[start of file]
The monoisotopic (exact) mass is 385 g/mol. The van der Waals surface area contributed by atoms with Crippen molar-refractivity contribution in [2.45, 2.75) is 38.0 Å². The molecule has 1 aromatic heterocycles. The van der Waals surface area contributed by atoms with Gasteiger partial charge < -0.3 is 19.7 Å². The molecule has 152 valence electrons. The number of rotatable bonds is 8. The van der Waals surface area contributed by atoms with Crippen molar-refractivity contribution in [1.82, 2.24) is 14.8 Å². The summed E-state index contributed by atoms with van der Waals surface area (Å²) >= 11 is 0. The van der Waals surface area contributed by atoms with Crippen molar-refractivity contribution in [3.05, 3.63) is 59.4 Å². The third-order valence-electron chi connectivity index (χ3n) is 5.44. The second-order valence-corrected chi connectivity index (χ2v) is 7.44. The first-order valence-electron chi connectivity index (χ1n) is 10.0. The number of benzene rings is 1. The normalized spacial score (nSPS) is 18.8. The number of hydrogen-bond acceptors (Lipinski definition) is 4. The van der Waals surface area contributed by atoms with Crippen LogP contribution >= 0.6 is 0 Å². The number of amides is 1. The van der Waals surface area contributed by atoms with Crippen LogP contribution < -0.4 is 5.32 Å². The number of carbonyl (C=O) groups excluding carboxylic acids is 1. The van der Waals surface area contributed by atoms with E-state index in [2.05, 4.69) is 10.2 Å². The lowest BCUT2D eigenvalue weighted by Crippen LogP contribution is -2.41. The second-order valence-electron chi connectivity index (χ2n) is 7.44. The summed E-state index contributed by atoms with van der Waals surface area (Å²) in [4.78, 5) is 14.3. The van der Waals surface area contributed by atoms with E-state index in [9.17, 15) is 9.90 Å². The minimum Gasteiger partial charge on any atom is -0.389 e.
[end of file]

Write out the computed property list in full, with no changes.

The monoisotopic (exact) mass is 385 g/mol. The van der Waals surface area contributed by atoms with Crippen molar-refractivity contribution in [2.45, 2.75) is 38.0 Å². The molecule has 1 aromatic heterocycles. The van der Waals surface area contributed by atoms with Gasteiger partial charge < -0.3 is 19.7 Å². The molecule has 152 valence electrons. The number of rotatable bonds is 8. The van der Waals surface area contributed by atoms with Crippen molar-refractivity contribution in [1.82, 2.24) is 14.8 Å². The summed E-state index contributed by atoms with van der Waals surface area (Å²) >= 11 is 0. The van der Waals surface area contributed by atoms with Crippen molar-refractivity contribution in [3.05, 3.63) is 59.4 Å². The third-order valence-electron chi connectivity index (χ3n) is 5.44. The second-order valence-corrected chi connectivity index (χ2v) is 7.44. The first-order valence-electron chi connectivity index (χ1n) is 10.0. The number of benzene rings is 1. The normalized spacial score (nSPS) is 18.8. The number of hydrogen-bond acceptors (Lipinski definition) is 4. The van der Waals surface area contributed by atoms with Crippen LogP contribution >= 0.6 is 0 Å². The number of amides is 1. The van der Waals surface area contributed by atoms with Crippen LogP contribution < -0.4 is 5.32 Å². The number of carbonyl (C=O) groups excluding carboxylic acids is 1. The van der Waals surface area contributed by atoms with E-state index in [2.05, 4.69) is 10.2 Å². The lowest BCUT2D eigenvalue weighted by Crippen LogP contribution is -2.41. The second-order valence-electron chi connectivity index (χ2n) is 7.44. The summed E-state index contributed by atoms with van der Waals surface area (Å²) in [4.78, 5) is 14.3. The van der Waals surface area contributed by atoms with E-state index in [9.17, 15) is 9.90 Å². The minimum Gasteiger partial charge on any atom is -0.389 e.